Hamilton 84 York Boulevard | ?m | 30s | Empire | Rafael + Bigauskas


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Mar 8, 2010
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Two new 31 storey towers beside Copps Coliseum. Would replace a church building from 1906 which congregation recently sold and is moving to another location downtown.

The existing building to be demolished (I would obviously rather see preservation here):


Renderings from ICON's website:












So, an internal preservation? Not going to win any design awards
I didn't want to summarize the full heritage report, but essentially the developer is proposing demolition with "elements" of the heritage structure to be incorporated into the new building lobby. Seems to largely be recreated though. But the report is like 300 pages long, so I didn't read into the weeds.
I didn't want to summarize the full heritage report, but essentially the developer is proposing demolition with "elements" of the heritage structure to be incorporated into the new building lobby. Seems to largely be recreated though. But the report is like 300 pages long, so I didn't read into the weeds.
Hahaha, yes I saw the 300 page count on one of the docs you shared.... Well at least they are not trying to fool anyone (see the Connolly) to think anything will really be preserved
Hrmm.. well.. it's better than nothing.. I suppose.. at least this forces the inside to have some beautiful pillared elements which look pretty nice :)

I suppose this is the best we're gonna get. I am cunfused where in their design that are is going though as it doesn't seem to match the floor plans..

I do like the rounded entrance at least - reminds me of the one they built across from the tivoli.

..and wow.. townhouses in this area? Bold..

But yeah I agree - this should have heritage protection. Esp. considering this strip has some of the last nice old buildings.
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I didn't want to summarize the full heritage report, but essentially the developer is proposing demolition with "elements" of the heritage structure to be incorporated into the new building lobby. Seems to largely be recreated though. But the report is like 300 pages long, so I didn't read into the weeds.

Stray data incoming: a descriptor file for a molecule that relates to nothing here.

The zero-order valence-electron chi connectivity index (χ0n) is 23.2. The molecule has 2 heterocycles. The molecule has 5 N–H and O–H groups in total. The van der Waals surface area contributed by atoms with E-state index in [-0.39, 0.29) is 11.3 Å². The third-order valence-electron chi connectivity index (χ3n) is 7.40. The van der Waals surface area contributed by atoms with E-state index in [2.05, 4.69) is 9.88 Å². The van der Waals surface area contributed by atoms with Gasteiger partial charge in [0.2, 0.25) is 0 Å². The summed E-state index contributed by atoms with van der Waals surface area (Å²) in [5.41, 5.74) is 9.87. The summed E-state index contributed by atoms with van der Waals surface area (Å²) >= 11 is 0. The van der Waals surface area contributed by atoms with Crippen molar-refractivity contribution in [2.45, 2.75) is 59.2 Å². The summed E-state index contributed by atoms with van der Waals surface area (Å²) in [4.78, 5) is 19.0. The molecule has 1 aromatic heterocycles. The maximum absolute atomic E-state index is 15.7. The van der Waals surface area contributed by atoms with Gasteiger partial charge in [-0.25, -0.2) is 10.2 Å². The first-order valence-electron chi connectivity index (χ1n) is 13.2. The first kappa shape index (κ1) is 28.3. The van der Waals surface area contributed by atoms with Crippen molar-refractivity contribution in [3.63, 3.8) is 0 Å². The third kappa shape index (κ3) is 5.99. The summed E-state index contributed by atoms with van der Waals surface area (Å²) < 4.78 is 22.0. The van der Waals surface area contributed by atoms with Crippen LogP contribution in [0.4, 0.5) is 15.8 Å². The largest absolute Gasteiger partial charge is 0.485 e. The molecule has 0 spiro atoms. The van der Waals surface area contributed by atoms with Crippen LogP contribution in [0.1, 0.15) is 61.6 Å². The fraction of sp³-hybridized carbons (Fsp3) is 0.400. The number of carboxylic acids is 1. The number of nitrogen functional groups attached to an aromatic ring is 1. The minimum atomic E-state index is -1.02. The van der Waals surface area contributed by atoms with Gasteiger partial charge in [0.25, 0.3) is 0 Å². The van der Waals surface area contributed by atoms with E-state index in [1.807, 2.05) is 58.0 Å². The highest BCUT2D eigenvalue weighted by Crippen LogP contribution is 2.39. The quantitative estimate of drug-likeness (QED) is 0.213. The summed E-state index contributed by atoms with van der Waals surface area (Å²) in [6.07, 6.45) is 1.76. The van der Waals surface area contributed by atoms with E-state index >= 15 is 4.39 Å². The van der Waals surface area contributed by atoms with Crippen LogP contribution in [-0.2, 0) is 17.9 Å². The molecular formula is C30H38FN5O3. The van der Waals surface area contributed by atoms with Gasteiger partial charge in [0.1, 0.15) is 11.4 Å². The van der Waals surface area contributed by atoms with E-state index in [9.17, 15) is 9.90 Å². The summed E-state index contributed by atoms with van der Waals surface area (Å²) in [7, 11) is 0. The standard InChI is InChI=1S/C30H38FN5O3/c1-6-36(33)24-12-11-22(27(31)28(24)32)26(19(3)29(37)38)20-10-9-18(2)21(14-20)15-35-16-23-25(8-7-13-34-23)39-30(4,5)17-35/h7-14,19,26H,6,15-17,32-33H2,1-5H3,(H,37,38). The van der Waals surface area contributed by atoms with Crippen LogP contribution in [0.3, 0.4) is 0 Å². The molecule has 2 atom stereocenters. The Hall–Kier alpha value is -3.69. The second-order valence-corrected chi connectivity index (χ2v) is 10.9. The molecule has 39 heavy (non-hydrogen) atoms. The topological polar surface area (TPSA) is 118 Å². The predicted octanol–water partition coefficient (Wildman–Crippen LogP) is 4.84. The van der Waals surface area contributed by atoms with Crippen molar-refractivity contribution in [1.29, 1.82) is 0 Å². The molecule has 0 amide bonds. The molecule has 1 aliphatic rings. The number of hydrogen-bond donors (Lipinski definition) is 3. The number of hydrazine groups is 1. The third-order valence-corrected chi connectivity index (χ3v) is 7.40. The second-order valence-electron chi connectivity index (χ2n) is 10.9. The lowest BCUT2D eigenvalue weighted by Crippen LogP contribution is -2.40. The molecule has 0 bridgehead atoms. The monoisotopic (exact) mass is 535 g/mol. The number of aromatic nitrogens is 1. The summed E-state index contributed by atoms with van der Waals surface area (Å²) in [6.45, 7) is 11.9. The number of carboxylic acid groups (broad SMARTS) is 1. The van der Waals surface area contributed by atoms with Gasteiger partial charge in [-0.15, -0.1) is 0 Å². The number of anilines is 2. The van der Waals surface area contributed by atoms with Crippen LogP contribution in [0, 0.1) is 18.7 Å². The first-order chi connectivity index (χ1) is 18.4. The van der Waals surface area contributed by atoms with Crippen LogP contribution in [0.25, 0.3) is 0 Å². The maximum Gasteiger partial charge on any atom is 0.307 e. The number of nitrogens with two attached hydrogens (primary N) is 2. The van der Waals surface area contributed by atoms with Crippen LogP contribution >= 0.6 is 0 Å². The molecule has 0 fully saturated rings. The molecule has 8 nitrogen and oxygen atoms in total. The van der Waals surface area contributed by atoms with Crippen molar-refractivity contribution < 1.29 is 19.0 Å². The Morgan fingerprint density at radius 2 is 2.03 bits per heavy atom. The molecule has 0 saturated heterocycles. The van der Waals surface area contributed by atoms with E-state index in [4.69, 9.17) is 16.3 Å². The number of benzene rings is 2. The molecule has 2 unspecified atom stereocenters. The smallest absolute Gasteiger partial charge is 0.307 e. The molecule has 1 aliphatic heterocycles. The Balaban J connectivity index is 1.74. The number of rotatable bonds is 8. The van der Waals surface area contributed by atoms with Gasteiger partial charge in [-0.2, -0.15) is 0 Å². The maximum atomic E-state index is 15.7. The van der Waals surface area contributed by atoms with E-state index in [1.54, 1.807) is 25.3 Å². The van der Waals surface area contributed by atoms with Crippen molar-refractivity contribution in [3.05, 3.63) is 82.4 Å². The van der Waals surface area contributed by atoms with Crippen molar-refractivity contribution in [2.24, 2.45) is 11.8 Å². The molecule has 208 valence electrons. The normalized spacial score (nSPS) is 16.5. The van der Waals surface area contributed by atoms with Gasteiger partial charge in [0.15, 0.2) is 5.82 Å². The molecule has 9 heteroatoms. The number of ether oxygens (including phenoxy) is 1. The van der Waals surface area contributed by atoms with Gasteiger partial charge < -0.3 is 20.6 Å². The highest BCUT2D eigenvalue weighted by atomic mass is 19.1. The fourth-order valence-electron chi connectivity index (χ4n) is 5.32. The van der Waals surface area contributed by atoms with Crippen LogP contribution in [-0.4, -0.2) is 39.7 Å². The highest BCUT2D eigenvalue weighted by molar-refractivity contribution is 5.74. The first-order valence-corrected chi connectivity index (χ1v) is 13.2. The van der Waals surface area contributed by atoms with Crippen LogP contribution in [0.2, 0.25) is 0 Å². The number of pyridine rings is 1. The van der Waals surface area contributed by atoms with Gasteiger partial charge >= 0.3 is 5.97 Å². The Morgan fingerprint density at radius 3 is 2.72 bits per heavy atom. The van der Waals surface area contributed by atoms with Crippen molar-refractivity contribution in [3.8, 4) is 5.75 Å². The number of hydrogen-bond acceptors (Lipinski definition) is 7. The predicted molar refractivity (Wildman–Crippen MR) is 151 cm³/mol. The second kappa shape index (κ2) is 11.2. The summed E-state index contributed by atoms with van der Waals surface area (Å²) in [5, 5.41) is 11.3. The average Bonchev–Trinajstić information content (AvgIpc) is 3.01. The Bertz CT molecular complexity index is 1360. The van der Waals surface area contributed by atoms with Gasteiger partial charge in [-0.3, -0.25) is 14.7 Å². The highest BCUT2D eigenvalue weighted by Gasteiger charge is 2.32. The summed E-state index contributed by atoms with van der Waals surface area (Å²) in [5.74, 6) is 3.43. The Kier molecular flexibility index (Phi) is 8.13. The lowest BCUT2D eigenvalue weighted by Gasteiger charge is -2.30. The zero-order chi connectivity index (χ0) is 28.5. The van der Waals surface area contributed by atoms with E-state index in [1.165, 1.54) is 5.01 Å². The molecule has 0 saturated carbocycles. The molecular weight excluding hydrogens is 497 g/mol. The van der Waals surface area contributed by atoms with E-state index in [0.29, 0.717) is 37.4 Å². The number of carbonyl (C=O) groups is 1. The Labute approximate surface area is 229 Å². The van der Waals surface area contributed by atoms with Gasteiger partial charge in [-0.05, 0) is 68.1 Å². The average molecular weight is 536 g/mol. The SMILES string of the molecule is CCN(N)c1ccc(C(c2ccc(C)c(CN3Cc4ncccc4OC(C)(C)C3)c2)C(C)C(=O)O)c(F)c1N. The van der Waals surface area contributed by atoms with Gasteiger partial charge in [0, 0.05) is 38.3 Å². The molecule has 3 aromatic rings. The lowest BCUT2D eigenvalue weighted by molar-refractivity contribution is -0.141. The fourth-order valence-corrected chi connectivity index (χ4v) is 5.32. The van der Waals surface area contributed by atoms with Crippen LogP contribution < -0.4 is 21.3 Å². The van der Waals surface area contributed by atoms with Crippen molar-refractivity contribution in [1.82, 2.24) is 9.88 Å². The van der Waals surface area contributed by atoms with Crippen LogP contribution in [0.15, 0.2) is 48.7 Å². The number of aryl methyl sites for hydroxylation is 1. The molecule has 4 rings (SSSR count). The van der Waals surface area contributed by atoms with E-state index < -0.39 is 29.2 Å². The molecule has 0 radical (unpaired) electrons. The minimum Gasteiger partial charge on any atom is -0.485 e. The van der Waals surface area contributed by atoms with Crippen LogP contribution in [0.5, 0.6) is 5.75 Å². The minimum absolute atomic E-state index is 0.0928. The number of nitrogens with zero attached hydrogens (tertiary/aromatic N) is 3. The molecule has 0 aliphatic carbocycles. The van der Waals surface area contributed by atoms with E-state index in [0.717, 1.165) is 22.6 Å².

do you mind sharing where you got this info? I can't find anything from the usual sources unless I'm missing something.
It's heritage and is one of the only buildings left with ionic columns in the city I believe. Not sure where you got the info that people disliked it. Almost all the churches like this have either burned down or been demolished.

More info here: https://pub-hamilton.escribemeetings.com/filestream.ashx?DocumentId=392647

This one shows there are significant physical defects that must be addressed to keep it stable apparently, and that caused the current congregation to look for a new home.. thus there is more to this one than meets the eyes..

From that article:

"Jablonsky, Ast and Partners prepared a Condition Assessment of Existing Structure Report, which is summarized below and built on the work of other subject matter experts. The original buildings, constructed in 1901 and 1906 with brick, were covered with a cement-based mortar in 1952 likely duet o the poor quality of the masonry. The cement-based mortar was adhered to the brick using steel mesh and nails. Overtime, moisture was trapped within the porous brick and the less porous cement based mortar causing the nails and steel mesh to rust, which further degraded the masonry over the past 70 years.

While the façades are in structurally reasonable condition, they are no longer able to perform the function of a durable building envelope and won’t hold up over the long term. Therefore, although it was initially part of the redevelopment plan, full or partial retention of the building and integration with the proposed development is not feasible.

Ultimately, the Report recommends the dismantlement of the building and re-use of certain heritage attributes.

Preliminary Proposal

Although the physical structure is unable to be integrated into a new development, our consultant team has recommended the retention of some of the heritage attributes and commemorative features that would highlight the history of the Philpott Memorial Church and its property. The attributes currently proposed to be retained and integrated into the new development include existing columns and stained-glass windows. A preliminary rendering provided below, demonstrates how these features could be integrated into a new development and pay respect to the site’s history. Other features to be integrated, as recommended by the CHIA, include the exterior wood double doors, the date stone, and a lunette window

The preliminary proposal also considers how the space can continue to act as a public gathering spot, just as the church does today. The current design includes retail at-grade, possibly as a café, with an outdoor patio at the corner of York Boulevard and Park Street North as demonstrated in the below Figure. Although the current church serves as an important public gathering spot for the downtown community, through the redevelopment of this property, the at-grade retail can animate the street providing more active and accessible uses throughout the year. The overall intent of the new building is to create a great place for residents and the public to gather. It will help to animate the street directly across from First Ontario Centre and compliment the emerging Entertainment District and investments by the City of Hamilton and Hamilton Urban Precinct Entertainment Group (HUPEG).."

So basically poor processes would mean that this building may eventually collapse on its own if left the way it is or incorporated into a new building.. so they are trying to salvage what they could, which may be all that we can ask for - we can't expect this developer to completely rebuild the church.